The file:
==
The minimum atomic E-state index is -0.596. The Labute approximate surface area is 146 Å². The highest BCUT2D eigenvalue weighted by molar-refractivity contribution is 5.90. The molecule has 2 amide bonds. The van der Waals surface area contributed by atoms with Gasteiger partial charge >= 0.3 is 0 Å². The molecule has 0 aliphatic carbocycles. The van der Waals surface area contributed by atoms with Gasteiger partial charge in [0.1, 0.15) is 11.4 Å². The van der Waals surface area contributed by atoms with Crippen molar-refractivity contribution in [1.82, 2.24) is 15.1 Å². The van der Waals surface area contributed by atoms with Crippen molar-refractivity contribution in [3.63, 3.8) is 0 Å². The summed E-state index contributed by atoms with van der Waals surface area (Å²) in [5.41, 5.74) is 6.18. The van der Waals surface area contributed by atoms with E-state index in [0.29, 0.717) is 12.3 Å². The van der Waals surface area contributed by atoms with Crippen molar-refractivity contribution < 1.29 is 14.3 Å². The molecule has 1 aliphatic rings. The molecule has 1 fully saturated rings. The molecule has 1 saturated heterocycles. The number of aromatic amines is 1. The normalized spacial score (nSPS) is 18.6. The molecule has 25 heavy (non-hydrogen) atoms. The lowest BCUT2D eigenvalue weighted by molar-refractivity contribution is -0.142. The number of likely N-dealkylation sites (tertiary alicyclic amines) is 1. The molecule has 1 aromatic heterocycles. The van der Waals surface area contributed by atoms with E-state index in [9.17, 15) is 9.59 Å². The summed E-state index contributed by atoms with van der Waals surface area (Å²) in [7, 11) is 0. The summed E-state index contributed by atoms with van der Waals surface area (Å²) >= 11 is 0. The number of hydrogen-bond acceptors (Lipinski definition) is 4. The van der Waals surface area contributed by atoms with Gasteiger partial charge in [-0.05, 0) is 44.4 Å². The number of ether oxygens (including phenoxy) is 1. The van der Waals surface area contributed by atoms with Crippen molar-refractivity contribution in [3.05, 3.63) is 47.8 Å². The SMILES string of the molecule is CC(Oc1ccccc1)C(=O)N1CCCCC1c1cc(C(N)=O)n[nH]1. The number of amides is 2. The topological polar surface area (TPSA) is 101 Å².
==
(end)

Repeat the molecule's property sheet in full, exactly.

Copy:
The minimum atomic E-state index is -0.596. The Labute approximate surface area is 146 Å². The highest BCUT2D eigenvalue weighted by molar-refractivity contribution is 5.90. The molecule has 2 amide bonds. The van der Waals surface area contributed by atoms with Gasteiger partial charge >= 0.3 is 0 Å². The molecule has 0 aliphatic carbocycles. The van der Waals surface area contributed by atoms with Gasteiger partial charge in [0.1, 0.15) is 11.4 Å². The van der Waals surface area contributed by atoms with Crippen molar-refractivity contribution in [1.82, 2.24) is 15.1 Å². The van der Waals surface area contributed by atoms with Crippen molar-refractivity contribution in [3.63, 3.8) is 0 Å². The summed E-state index contributed by atoms with van der Waals surface area (Å²) in [5.41, 5.74) is 6.18. The van der Waals surface area contributed by atoms with E-state index in [0.29, 0.717) is 12.3 Å². The van der Waals surface area contributed by atoms with Crippen molar-refractivity contribution < 1.29 is 14.3 Å². The molecule has 1 aliphatic rings. The molecule has 1 fully saturated rings. The molecule has 1 saturated heterocycles. The number of aromatic amines is 1. The normalized spacial score (nSPS) is 18.6. The molecule has 25 heavy (non-hydrogen) atoms. The lowest BCUT2D eigenvalue weighted by molar-refractivity contribution is -0.142. The number of likely N-dealkylation sites (tertiary alicyclic amines) is 1. The molecule has 1 aromatic heterocycles. The van der Waals surface area contributed by atoms with E-state index in [9.17, 15) is 9.59 Å². The summed E-state index contributed by atoms with van der Waals surface area (Å²) in [7, 11) is 0. The summed E-state index contributed by atoms with van der Waals surface area (Å²) >= 11 is 0. The number of hydrogen-bond acceptors (Lipinski definition) is 4. The van der Waals surface area contributed by atoms with Gasteiger partial charge in [-0.05, 0) is 44.4 Å². The number of ether oxygens (including phenoxy) is 1. The van der Waals surface area contributed by atoms with Crippen molar-refractivity contribution in [3.05, 3.63) is 47.8 Å². The SMILES string of the molecule is CC(Oc1ccccc1)C(=O)N1CCCCC1c1cc(C(N)=O)n[nH]1. The number of amides is 2. The topological polar surface area (TPSA) is 101 Å².